BLOG: Who Made 2008’s Best “Traditional Mainstream Hip-Hop” album?
Unlike the mix genre selections that the Grammy board makes, I didn’t just conjure up this “traditional mainstream hip-hop album” category to make space for my MC of choice. I pretty much based my winner on the fact that he’s a mainstream MC who is constantly overlooked in a field of experimental rappers. With Kanye West tapping his inner Anita Baker this go ’round, Lil Wayne galloping the galaxy as a rap/rock hybrid with triple stack styrofoam cups and T.I. walking the fine line of gangsta and a gentleman, Ludacris stands as the only hip-hop beacon of light in the Hollywood world of rap.
This isn’t because Luda is the wild wordsmith that someone who is six albums deep should be heralded as; it’s more about the packaging of his product. With Theater of The Mind, Luda made the effort of producing a concept album that doesn’t come off as contrite and confused. It’s fun enough to catch your ear with bouncy bass heavy beats, yet attacks the issues at hand concerning the controversies he’s been in the last year or so. And yeah, if you call a spat with T.I. and a denouncing from the President-elect as light PR work, I would agree, but Lil Flip still hasn’t recovered from Tip’s drilling of his career (jury is still out on Shawty Lo) and Obama can ether you with the raise of an eyebrow, so understand the level Luda was dealing with.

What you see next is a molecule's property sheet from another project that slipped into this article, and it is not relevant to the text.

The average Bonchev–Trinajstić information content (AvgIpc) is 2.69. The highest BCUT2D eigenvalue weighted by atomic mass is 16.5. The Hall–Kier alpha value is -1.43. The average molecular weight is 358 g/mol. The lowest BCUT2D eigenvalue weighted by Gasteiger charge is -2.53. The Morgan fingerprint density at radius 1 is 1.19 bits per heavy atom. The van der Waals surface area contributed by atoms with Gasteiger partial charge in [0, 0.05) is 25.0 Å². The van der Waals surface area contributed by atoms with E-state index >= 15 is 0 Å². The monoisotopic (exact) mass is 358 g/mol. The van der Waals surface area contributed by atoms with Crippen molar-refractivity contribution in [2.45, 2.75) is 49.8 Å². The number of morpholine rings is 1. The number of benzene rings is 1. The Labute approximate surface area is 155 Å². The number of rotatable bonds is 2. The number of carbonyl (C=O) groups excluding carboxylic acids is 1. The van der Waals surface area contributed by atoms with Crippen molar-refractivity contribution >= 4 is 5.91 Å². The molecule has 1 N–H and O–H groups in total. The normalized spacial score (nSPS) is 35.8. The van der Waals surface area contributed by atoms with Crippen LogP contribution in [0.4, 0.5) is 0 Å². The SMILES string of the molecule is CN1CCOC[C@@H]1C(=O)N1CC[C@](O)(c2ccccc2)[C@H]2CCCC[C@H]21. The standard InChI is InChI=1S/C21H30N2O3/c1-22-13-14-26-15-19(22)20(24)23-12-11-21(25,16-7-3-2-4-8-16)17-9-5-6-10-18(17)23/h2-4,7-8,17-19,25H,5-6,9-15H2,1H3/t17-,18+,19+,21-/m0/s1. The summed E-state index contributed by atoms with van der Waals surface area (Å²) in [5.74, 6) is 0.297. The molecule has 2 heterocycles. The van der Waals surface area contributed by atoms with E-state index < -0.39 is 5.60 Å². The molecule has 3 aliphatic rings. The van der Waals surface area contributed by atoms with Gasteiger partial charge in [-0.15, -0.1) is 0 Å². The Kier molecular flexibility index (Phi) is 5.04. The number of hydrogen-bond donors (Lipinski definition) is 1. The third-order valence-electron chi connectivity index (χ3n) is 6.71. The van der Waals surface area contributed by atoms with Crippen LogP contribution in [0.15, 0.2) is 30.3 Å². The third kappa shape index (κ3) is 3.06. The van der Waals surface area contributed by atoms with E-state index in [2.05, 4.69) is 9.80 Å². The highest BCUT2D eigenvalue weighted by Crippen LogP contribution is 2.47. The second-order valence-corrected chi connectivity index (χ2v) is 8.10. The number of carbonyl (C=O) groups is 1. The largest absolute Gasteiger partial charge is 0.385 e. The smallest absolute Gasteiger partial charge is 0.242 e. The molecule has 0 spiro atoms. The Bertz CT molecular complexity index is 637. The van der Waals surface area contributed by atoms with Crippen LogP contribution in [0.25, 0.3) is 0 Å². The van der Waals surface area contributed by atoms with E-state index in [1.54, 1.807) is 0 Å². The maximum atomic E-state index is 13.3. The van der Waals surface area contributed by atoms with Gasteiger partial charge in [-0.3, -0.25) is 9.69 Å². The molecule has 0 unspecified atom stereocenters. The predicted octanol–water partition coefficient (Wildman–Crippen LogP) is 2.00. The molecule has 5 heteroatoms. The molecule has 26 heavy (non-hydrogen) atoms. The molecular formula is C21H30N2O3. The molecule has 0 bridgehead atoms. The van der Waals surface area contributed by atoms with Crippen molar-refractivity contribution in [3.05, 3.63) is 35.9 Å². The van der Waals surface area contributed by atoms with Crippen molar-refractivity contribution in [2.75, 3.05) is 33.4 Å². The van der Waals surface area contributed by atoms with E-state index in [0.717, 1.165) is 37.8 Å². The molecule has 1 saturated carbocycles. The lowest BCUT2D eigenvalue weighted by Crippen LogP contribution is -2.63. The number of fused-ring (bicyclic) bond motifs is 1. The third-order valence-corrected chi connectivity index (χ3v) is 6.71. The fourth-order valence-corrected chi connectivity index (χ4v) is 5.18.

The fact that his album is overrun with “co-stars” isn’t as much of a concern since most albums today are guest heavy. I make the case for traditional being his bed of beats are early 90s neck snap worthy. What mainstream rapper has more than one track with live cuts and scratches on the hooks? I kept thinking this was a glorified mixtape, with all the jigga-jigga action. Being partial to dope DJ skills, I say this is the winning formula for Luda as he raps strong until the DJ’s jabs cut him off. He constantly digs into a track vocally, the stressing of words and sonic boom of his voice commands attention, even if he’s not killing it on the lyrical miracle cool whip shit. His street appeal isn’t on level 10. Luda’s gangsterism status isn’t up there either. It’s just he attacks every time he spits, so at least he’s heard on some, “that was a dope line” shit.
Ok, he has a T-Pain joint, yes, but it’s ill and creative. He has a Chris Brown one too, but who doesn’t (even Nas ((who I’m not counting as mainstream)) did it with C. Breezy)? To me, Luda balances it all out with a DJ Premier throwback track, thick with sliced up rap quotables, “MVP” is a gem. The Nas and Jay love fest “I Do It For Hip-Hop” gets by with the topic being relevant (I think Nas’ verse gets overlooked) to today’s fake rap cats. Yet, I think Theater of The Mind scores with me ‘cus of the feeling I get when I hear the album as a whole. It reminds me of a Redman album (we so need a new one right now), just that 90s aura. Is that a good thing? Fuck it if it ain’t. I like the album on some hip-hop shit. –DT
Commence the slaughter daughters…